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Why the Rolls-Royce share price could continue to outperform

Image source: Rolls-Royce Holdings plc
Image source: Rolls-Royce Holdings plc

Let there be no suspense – I think the Rolls-Royce (LSE:RR) share price looks like a bargain, even after a 197% increase over the last year. And last week’s news seemed to confirm this.

The company announced engine flying hours are back to their 2019 levels and reiterated its targets for this year. The stock didn’t react, but I sense the market’s making a mistake.

The bull case

I believe the bull case for Rolls-Royce shares has been the same for some time. The company’s aiming to achieve £3.1bn in free cash flows by 2027.

Put simply, I think the stock’s a great value if the underlying business can achieve this. The firm has a market-cap of £37bn, which means £3.1bn a year amounts to an 8.3% return.


That’s about double the return offered by a 10-year UK government bond at the moment. So if things go to plan, the stock will look like a bargain at today’s prices.

Obviously, Rolls-Royce might not hit its targets until 2027 and the stock should reflect this risk. But with things going to plan, I take the view the share price should be higher than it is.

Trading update

Last week, the company announced that engine flying hours had recovered to pre-Covid levels. And management reiterated its forecasts for the current year.

Both of these developments are very positive, in my view. The foundation of the recovery in the Rolls-Royce share price has been a return to pre-pandemic demand for flying.

This has set the company off on a virtuous cycle. Higher free cash flows have led to lower debt, which has reduced interest payments, leading to higher free cash flows – and so on.

All of this has been propelling the stock higher and the latest update indicates that things are going well. The share price however, was largely unmoved by the latest news.


I’ve been seeing reports that the number of engine flying hours was expected to come in even higher than it did. That probably explains the market’s subdued response.

As I see it, the company being on track is absolutely fine given its stated targets and the current level of the stock. But it does point towards a genuine risk with the business.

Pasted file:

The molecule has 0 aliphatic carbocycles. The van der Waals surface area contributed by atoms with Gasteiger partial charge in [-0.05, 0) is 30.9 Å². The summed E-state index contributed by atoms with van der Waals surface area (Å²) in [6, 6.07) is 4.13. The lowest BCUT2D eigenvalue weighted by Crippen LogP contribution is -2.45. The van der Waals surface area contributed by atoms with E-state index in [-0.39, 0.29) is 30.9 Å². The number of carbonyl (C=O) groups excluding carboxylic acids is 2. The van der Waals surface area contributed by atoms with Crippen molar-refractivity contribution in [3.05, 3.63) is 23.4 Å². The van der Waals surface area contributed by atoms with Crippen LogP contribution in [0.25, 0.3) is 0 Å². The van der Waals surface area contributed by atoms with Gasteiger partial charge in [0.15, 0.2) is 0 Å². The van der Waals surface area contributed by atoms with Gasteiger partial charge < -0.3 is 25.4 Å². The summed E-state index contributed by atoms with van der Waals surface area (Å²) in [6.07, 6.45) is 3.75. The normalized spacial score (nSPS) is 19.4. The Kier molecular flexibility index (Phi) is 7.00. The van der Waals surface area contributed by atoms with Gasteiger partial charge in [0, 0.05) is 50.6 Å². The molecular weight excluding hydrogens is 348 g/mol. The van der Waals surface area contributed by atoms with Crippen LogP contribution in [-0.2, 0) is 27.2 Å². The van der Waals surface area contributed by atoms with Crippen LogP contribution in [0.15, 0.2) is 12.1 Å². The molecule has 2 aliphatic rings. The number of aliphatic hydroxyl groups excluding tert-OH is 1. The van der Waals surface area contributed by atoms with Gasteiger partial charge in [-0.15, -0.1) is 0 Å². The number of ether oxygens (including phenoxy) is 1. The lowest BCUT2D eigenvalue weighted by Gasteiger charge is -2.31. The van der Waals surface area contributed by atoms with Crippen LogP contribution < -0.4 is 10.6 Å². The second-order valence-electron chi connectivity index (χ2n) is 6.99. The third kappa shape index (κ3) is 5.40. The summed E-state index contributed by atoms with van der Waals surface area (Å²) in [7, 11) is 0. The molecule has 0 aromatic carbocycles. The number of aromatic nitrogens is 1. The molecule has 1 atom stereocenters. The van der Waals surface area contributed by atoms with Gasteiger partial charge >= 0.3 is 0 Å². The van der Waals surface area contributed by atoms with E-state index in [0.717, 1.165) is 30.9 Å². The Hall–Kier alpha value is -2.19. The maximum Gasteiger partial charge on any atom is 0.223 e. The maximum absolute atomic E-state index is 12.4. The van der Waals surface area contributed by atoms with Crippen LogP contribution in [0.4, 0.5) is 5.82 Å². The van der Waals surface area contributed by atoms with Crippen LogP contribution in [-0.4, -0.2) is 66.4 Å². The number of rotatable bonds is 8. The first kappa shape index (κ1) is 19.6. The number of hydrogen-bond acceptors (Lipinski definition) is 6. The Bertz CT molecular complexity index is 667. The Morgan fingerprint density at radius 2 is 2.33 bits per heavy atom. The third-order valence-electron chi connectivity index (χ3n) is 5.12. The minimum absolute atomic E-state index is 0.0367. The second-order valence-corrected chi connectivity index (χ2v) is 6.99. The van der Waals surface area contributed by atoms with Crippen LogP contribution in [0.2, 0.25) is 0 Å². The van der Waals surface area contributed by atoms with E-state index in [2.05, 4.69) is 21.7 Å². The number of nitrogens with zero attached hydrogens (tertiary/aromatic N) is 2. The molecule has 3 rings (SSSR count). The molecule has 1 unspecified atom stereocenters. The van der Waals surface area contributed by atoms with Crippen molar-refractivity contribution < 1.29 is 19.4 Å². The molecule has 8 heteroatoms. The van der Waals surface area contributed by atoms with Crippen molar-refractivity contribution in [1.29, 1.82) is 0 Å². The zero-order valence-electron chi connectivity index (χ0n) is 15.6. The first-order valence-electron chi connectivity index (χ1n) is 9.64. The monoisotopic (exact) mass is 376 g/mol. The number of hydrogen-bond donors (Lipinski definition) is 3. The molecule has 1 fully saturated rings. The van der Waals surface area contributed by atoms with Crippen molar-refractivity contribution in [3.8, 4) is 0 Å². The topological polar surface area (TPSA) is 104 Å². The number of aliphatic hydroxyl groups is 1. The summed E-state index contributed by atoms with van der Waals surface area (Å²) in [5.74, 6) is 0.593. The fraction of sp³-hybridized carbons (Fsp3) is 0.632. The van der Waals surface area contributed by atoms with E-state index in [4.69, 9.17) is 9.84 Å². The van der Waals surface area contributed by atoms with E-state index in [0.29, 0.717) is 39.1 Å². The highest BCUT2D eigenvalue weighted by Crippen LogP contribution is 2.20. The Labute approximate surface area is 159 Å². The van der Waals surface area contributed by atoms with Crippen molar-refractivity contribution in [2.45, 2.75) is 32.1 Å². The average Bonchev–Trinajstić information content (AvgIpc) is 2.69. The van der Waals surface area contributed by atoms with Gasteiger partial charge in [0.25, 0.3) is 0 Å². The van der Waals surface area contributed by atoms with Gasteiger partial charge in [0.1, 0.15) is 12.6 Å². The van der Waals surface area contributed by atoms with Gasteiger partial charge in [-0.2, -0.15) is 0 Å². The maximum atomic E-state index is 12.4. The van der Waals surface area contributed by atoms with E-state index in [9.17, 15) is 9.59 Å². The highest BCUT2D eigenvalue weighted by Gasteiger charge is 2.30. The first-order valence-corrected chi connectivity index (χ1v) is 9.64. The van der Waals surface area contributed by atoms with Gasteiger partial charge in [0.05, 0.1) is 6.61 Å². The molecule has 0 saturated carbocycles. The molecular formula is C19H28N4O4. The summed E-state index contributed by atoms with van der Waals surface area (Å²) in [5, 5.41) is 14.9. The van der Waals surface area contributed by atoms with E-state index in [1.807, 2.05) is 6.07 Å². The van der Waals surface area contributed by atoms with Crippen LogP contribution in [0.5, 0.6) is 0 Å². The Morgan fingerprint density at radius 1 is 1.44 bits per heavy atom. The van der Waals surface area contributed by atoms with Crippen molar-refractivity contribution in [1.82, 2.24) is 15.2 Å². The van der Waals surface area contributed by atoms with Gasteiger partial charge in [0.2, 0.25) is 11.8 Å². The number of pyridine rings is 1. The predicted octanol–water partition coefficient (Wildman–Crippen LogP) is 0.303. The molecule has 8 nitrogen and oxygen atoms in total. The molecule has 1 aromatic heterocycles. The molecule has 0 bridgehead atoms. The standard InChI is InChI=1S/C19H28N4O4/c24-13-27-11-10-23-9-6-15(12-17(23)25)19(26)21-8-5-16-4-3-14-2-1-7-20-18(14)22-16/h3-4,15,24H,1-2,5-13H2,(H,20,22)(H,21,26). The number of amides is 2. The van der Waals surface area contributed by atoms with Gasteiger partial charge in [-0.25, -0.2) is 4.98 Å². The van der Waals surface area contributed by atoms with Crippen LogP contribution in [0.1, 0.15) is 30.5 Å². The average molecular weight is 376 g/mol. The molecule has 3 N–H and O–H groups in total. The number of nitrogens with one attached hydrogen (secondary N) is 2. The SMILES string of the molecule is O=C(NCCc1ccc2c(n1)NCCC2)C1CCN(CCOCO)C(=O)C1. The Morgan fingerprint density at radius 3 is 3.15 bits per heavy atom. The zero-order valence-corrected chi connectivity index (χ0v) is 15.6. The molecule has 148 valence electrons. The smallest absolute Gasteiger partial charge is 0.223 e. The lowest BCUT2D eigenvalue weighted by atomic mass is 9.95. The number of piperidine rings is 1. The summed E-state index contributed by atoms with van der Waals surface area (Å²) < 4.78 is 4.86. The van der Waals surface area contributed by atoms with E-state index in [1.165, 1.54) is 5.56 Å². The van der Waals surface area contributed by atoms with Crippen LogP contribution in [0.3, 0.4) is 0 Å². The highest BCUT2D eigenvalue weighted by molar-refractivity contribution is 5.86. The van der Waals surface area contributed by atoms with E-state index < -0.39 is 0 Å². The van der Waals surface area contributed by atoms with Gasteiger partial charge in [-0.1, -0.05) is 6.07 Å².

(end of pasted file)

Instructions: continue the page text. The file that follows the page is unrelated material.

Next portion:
If travel demand does start to weaken, Rolls-Royce might find its growth slows significantly. And that could jeopardise the 2027 target that the bullish thesis is built on.

A rising cost of living makes it impossible to eliminate this risk entirely. But that’s why I think the latest update reiterating that things are on track is a significant positive.

Still a bargain?

At today’s prices, I don’t believe Rolls-Royce needs to to anything spectacular for the stock to be good value. It just needs to stay on track to meet its medium-term targets.

Each time the company reports this is the case, I think the risk with the stock goes down and the share price should go up. Whether it’s the best FTSE 100 stock to buy right now is another question, but I certainly expect it to outperform the index.

The post Why the Rolls-Royce share price could continue to outperform appeared first on The Motley Fool UK.

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Stephen Wright has no position in any of the shares mentioned. The Motley Fool UK has recommended Rolls-Royce Plc. Views expressed on the companies mentioned in this article are those of the writer and therefore may differ from the official recommendations we make in our subscription services such as Share Advisor, Hidden Winners and Pro. Here at The Motley Fool we believe that considering a diverse range of insights makes us better investors.

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